A cargo airline in Argentina can be a good investment opportunity to meet local exporters’ needs for transportation. Although Argentina is in the midst of economic uncertainty, it is one of the largest economies in South America with a GDP of US$518.4 billion in 2018, and a population of 44.27 million.
Despite the current uncertainty in Argentina, booming industries have seen a rise in exports. In 2018, overall exports grew 5%, and in 2019, vine exports grew 11% in the first nine months. Future prospects for Argentina also predict an increase of the air transport market in the future.
Due to an increase in exports for niche industries and the future increase in the air transport market in Argentina, there are opportunities for investment in providing cargo airline services.
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Regulations governing air freight and cargo airlines in Argentina
The National Civil Aviation Administration, ANAC (Administración Nacional de Administración Civil) is in charge of issuing airline licenses and regulates most aspects related to aviation in Argentina.
Aviation governance in Argentina includes laws, decrees, international agreements, regulations, and other specifications.
- Convention on Civil Aviation of Chicago (1944) Accession by Decree 15,110 / 1946, ratified by Law 13,891 / 1949
- Argentine Aeronautical Code (Law 17,285)
- National Politic of Aerocomercial Transport (Law 19.030)
- Deregulation of Cargo Air Transport Decree (1,492)
- Grant of Airports and creation of ORSNA (decree 375)
- Reestatization of Argentine Airlines (Laws 26,412 and 26,466)
In addition, since bilateral agreements are consulted when defining a foreign airline services, these are important regulators as well.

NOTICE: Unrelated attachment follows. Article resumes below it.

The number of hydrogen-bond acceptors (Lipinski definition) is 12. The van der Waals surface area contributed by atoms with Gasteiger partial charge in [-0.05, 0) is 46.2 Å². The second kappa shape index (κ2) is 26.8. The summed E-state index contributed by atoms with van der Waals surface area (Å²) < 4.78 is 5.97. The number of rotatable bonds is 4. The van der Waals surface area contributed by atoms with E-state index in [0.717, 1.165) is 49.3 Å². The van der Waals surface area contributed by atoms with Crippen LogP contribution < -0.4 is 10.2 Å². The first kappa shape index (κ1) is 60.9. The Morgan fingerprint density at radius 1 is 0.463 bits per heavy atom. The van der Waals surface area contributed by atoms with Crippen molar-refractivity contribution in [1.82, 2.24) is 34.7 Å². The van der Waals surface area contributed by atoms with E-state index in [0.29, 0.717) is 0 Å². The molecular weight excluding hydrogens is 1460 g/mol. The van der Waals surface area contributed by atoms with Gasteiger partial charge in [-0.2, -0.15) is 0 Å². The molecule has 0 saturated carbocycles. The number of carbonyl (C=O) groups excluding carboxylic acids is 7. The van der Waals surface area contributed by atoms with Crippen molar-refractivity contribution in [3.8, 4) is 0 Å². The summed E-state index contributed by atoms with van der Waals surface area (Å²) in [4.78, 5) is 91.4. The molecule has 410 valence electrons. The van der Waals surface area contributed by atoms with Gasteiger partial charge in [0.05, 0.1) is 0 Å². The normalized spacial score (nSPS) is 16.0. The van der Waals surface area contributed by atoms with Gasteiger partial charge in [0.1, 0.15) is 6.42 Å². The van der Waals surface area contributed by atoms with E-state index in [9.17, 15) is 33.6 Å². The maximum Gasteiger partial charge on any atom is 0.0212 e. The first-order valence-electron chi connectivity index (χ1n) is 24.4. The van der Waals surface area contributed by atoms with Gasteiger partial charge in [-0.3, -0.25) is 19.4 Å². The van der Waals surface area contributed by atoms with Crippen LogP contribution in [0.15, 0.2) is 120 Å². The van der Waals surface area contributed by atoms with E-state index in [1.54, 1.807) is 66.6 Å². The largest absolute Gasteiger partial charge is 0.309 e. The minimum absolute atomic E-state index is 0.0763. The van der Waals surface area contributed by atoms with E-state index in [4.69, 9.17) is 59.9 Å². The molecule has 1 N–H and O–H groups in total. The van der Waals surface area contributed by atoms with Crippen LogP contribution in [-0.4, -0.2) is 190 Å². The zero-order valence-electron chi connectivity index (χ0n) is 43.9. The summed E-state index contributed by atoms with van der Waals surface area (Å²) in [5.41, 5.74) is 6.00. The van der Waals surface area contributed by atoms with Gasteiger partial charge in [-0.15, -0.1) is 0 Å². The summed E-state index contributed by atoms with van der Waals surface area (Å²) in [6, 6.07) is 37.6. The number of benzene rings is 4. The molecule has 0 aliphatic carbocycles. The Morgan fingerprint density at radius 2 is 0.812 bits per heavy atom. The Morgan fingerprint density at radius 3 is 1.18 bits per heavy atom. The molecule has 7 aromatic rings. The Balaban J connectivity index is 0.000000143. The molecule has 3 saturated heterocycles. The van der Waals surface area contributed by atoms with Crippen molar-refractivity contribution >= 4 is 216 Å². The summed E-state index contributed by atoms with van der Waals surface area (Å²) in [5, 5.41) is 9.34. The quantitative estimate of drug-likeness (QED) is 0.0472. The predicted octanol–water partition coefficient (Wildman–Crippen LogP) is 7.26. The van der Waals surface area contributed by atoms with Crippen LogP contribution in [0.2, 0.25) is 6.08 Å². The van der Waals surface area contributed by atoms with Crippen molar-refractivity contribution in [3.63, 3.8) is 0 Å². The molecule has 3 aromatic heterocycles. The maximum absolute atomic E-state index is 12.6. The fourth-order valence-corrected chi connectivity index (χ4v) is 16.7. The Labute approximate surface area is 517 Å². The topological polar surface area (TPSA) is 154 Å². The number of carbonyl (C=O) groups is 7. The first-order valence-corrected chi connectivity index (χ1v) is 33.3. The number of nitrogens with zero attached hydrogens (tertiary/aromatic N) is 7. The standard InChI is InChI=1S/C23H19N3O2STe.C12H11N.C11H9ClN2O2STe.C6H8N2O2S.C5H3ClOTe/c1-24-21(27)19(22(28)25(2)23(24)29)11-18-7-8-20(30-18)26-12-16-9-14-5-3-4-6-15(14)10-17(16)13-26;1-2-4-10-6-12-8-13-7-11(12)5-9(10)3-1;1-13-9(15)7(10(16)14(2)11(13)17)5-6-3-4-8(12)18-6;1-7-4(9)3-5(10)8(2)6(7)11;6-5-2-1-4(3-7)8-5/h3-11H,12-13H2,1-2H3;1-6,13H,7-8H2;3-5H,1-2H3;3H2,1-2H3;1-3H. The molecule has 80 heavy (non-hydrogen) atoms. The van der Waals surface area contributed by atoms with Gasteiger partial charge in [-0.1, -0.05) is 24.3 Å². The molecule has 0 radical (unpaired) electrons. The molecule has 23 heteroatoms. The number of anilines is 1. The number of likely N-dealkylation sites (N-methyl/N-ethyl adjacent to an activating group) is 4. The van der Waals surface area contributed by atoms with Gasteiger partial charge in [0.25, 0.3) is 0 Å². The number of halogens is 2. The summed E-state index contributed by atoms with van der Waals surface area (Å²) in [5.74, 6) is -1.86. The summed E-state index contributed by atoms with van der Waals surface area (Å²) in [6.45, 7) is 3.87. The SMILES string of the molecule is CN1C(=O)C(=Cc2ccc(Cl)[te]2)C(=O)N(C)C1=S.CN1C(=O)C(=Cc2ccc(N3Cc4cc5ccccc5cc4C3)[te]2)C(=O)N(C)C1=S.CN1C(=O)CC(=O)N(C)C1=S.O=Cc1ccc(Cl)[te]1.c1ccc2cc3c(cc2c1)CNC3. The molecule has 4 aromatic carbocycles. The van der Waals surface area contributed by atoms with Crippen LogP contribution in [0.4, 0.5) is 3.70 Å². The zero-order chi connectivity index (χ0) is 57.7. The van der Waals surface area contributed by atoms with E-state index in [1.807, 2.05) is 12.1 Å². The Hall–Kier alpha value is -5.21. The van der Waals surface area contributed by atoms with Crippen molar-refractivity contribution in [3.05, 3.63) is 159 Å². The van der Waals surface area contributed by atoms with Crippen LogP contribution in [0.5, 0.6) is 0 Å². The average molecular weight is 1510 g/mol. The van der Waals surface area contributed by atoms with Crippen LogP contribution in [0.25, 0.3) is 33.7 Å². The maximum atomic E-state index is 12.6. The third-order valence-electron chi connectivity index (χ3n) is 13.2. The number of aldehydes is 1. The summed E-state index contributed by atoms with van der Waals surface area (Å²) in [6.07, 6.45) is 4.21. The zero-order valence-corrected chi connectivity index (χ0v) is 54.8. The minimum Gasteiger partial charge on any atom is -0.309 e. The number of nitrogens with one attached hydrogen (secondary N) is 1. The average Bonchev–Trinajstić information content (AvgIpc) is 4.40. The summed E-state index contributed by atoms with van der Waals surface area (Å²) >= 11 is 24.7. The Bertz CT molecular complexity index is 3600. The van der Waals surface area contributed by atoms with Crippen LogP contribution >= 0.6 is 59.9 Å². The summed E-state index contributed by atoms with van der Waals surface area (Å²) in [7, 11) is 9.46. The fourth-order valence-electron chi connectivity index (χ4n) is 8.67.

Steps to register your cargo airline in Argentina
Take advantage of a growing export environment in niche industries in Argentina by offering new or differentiated routes and options to traders.
It’s crucial to first understand the steps you must take – and which order to take them – to successfully register your cargo airline in Argentina.
1. Register a branch in Argentina
Before applying for an aeronautic license, investors must register a legal entity in Argentina. In Argentina, there are different types of entities to incorporate a business, however, foreign carriers must register as a foreign branch of their parent company.
Foreign companies in Argentina have to register at the Public Registry of Commerce (Registro Público de Comercio) and they can operate through two types of entities: a subsidiary or a branch. In the case of a foreign carrier, it must register as a branch. The registration process must follow specifications of section 118 of Corporations Law N. 19.550.
Branches in Argentina are separated from their matrix (parent company), they have their own rights and duties. Additionally, compliance documents must be held separately – for example, financial statements of the branch must be submitted before the Public Registry of Commerce in Buenos Aires, Argentina.
The requirements to register a branch in Argentina are a qualification report, documents of proof, a notice in the Official Journal, Signed documents and a registration fee.
Once all requirements are met, investors can proceed to register its branch at the Public Registry of Commerce.
2. Apply for authorization for a cargo airline in Argentina
After registering a branch, investors can apply for flight authorization and approval (Autorización y Aprobación de Vuelos). Aeronautic licenses are granted considering specifications including routes and demand. These licenses are valid for a period of 15 years, but they can be renewed.
Before applying for the authorization for a cargo airline in Argentina, the company must be designated by its government of origin. This designation must specify routes, frequency of routes, and aircrafts authorized for operations. Additionally, this designation must be submitted via diplomatic channels. Doing this is a way to officially introduce your proposal.
After the government from your home country approves this designation, you can begin the application process for authorization.
Required documents for authorization application
This application process is handled by ANAC and the authorization application must contain:
- Business name